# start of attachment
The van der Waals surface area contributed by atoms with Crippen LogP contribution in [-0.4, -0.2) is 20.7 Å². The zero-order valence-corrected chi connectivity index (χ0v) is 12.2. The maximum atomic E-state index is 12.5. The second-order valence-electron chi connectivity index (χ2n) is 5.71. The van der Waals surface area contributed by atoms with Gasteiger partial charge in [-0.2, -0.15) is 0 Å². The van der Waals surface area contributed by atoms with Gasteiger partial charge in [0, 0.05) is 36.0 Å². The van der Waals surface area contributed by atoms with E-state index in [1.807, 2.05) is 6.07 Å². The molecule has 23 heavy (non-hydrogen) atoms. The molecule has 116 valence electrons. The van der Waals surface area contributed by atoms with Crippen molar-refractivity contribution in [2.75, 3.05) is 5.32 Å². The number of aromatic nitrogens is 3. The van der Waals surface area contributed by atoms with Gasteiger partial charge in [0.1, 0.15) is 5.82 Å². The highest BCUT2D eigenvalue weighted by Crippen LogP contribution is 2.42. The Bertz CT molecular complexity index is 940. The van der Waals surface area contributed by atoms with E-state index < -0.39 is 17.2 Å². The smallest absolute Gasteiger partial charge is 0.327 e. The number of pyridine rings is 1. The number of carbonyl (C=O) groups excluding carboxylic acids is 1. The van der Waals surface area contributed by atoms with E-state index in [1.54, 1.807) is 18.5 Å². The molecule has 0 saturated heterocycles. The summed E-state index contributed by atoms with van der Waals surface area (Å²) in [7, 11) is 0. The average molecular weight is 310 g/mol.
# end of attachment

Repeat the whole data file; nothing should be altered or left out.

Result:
The van der Waals surface area contributed by atoms with Crippen LogP contribution in [-0.4, -0.2) is 20.7 Å². The zero-order valence-corrected chi connectivity index (χ0v) is 12.2. The maximum atomic E-state index is 12.5. The second-order valence-electron chi connectivity index (χ2n) is 5.71. The van der Waals surface area contributed by atoms with Gasteiger partial charge in [-0.2, -0.15) is 0 Å². The van der Waals surface area contributed by atoms with Gasteiger partial charge in [0, 0.05) is 36.0 Å². The van der Waals surface area contributed by atoms with E-state index in [1.807, 2.05) is 6.07 Å². The molecule has 23 heavy (non-hydrogen) atoms. The molecule has 116 valence electrons. The van der Waals surface area contributed by atoms with Crippen molar-refractivity contribution in [2.75, 3.05) is 5.32 Å². The number of aromatic nitrogens is 3. The van der Waals surface area contributed by atoms with Gasteiger partial charge in [0.1, 0.15) is 5.82 Å². The highest BCUT2D eigenvalue weighted by Crippen LogP contribution is 2.42. The Bertz CT molecular complexity index is 940. The van der Waals surface area contributed by atoms with E-state index < -0.39 is 17.2 Å². The smallest absolute Gasteiger partial charge is 0.327 e. The number of pyridine rings is 1. The number of carbonyl (C=O) groups excluding carboxylic acids is 1. The van der Waals surface area contributed by atoms with E-state index in [1.54, 1.807) is 18.5 Å². The molecule has 0 saturated heterocycles. The summed E-state index contributed by atoms with van der Waals surface area (Å²) in [7, 11) is 0. The average molecular weight is 310 g/mol.